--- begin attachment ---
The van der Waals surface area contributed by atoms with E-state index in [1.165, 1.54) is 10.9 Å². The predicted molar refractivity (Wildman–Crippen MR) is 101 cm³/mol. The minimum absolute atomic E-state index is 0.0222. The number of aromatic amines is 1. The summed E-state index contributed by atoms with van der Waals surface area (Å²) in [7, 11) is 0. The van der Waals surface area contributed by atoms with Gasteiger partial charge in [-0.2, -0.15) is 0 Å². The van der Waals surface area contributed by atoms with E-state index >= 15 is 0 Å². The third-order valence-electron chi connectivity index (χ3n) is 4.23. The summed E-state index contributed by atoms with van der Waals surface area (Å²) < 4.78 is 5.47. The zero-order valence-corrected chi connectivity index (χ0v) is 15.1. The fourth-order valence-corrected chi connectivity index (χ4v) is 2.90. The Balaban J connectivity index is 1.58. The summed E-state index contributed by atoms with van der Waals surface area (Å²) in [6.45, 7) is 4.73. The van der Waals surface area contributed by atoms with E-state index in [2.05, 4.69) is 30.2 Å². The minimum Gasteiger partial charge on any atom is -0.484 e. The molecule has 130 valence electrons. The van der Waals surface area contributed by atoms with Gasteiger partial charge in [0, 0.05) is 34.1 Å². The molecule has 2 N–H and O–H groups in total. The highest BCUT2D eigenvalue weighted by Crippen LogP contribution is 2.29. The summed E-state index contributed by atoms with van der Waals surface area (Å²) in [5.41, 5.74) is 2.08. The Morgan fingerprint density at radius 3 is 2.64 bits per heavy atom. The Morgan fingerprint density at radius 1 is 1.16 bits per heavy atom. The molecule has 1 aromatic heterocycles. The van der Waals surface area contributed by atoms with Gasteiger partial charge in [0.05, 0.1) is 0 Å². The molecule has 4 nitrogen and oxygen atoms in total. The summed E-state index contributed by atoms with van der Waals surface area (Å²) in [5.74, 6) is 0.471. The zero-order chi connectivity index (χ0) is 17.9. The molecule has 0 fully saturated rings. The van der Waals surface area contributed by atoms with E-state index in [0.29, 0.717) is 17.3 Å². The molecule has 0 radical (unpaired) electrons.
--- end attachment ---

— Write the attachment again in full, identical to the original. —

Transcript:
The van der Waals surface area contributed by atoms with E-state index in [1.165, 1.54) is 10.9 Å². The predicted molar refractivity (Wildman–Crippen MR) is 101 cm³/mol. The minimum absolute atomic E-state index is 0.0222. The number of aromatic amines is 1. The summed E-state index contributed by atoms with van der Waals surface area (Å²) in [7, 11) is 0. The van der Waals surface area contributed by atoms with Gasteiger partial charge in [-0.2, -0.15) is 0 Å². The van der Waals surface area contributed by atoms with E-state index >= 15 is 0 Å². The third-order valence-electron chi connectivity index (χ3n) is 4.23. The summed E-state index contributed by atoms with van der Waals surface area (Å²) < 4.78 is 5.47. The zero-order valence-corrected chi connectivity index (χ0v) is 15.1. The fourth-order valence-corrected chi connectivity index (χ4v) is 2.90. The Balaban J connectivity index is 1.58. The summed E-state index contributed by atoms with van der Waals surface area (Å²) in [6.45, 7) is 4.73. The van der Waals surface area contributed by atoms with E-state index in [2.05, 4.69) is 30.2 Å². The minimum Gasteiger partial charge on any atom is -0.484 e. The molecule has 130 valence electrons. The van der Waals surface area contributed by atoms with Gasteiger partial charge in [0, 0.05) is 34.1 Å². The molecule has 2 N–H and O–H groups in total. The highest BCUT2D eigenvalue weighted by Crippen LogP contribution is 2.29. The summed E-state index contributed by atoms with van der Waals surface area (Å²) in [5.41, 5.74) is 2.08. The Morgan fingerprint density at radius 3 is 2.64 bits per heavy atom. The Morgan fingerprint density at radius 1 is 1.16 bits per heavy atom. The molecule has 1 aromatic heterocycles. The van der Waals surface area contributed by atoms with Gasteiger partial charge in [0.05, 0.1) is 0 Å². The molecule has 4 nitrogen and oxygen atoms in total. The summed E-state index contributed by atoms with van der Waals surface area (Å²) in [5.74, 6) is 0.471. The zero-order chi connectivity index (χ0) is 17.9. The molecule has 0 fully saturated rings. The van der Waals surface area contributed by atoms with E-state index in [0.29, 0.717) is 17.3 Å². The molecule has 0 radical (unpaired) electrons.